If you would like one of my invitations, please do the following:

  • Sorry, the promotion’s over!

I plan to give preference to fellow Austinites, then other email addresses that are clearly from USA domains, then the rest after that. Fon has given me invites that are only for delivery in the U.S.A. Fon reserves the right to decide if your address qualifies, but they’ll still delete that invite if you don’t..

Once the invitations are gone, I will remove the instructions above.

DAY 1-2: No takers!

DAY 3: 3 invites accepted! Congrats, J.P., S.S. and J.

DAY 4-7: No takers!

Day 8: 2 invites! Congrats D.V. and B.B.!

I still have invites, and Fon says they may give me more, so requests are still welcome! :)

The New FON Statistics

January 21, 2007

It’s Sunday, and I had nothing better to do this morning besides downloading all of the separate database files from the POI tab at maps.fon.com and do some simple statistics. There are 90 countries represented, with a total of 52,089 52,088 Fon hotspots, including exactly 200 which are apparently located at the North Pole.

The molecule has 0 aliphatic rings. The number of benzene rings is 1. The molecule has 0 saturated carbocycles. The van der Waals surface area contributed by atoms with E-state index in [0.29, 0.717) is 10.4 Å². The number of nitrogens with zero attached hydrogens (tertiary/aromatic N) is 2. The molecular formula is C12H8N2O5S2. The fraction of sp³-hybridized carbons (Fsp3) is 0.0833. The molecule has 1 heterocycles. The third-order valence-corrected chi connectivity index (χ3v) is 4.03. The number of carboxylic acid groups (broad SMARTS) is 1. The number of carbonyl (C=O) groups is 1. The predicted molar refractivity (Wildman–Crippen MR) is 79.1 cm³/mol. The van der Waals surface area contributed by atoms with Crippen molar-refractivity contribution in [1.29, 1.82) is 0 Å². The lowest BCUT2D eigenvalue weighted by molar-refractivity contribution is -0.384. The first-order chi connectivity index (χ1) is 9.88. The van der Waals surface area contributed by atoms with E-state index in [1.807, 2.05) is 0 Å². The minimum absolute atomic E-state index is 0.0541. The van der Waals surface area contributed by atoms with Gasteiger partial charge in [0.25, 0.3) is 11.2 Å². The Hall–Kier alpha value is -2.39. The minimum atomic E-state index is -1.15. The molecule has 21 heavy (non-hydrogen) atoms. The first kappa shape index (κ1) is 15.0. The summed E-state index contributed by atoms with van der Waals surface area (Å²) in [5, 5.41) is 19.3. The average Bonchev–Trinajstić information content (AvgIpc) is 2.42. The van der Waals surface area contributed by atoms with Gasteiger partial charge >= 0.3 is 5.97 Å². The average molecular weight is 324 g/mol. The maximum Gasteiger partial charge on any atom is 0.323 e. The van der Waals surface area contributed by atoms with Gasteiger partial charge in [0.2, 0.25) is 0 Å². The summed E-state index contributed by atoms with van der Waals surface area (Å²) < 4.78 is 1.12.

The top 34 countries (from POI files >1k), in order from most hotspots to least are:

01 Germany: 11039
02 SKorea: 7977
03 Spain: 6339
04 France: 3464
05 USA: 3463
06 Japan: 3220
07 Sweden: 2965
08 Italy: 2625
09 Taiwan: 2019
10 HongKong: 1693
11 Netherlands: 1327
12 UK: 1039
13 Austria: 986
14 Finland: 882
15 China: 688
16 Denmark: 579
17 Belgium: 346
18 Portugal: 308
19 Hungary: 164
20 Ireland: 145
21 NKorea: 88
22 Norway: 85
23 China: 83
24 Greece: 69
25 Poland: 64
26 Argentina: 52
27 Slovenia: 43
28 Estonia: 32
29 Canada: 32
30 Brazil: 26
31 CzechRep: 22
32 Luxembourg: 19
33 Mexico: 17
34 Australia: 16

It would be wrong to conclude that between Sept 25, 2006 and Jan 21, 2007, Fon has grown by approximately 48,400 hotspots, as the POI function is undoubtedly (and understandably) including hotspots that have not been active within the hour of downloading. The exported files would not be used right away, perhaps days later after flying overseas. Mike Puchol made an effort to eliminate inactive hotspots during his original investigation (just before the POI tab was yanked away the first time).

I suspect that Fon does not update these coordinates in real time, if only because there have been absolutely no additions in the USA in the past 3 days. It appears that adjustments in the hotspot’s position on the map are updated almost immediately. Changes in my address text appeared after 15 mins or so, but it took over a half hour for the star to re-appear on my hotspot after I turned it back on again. If there isn’t an instant-update system, then at least it’s being done regularly.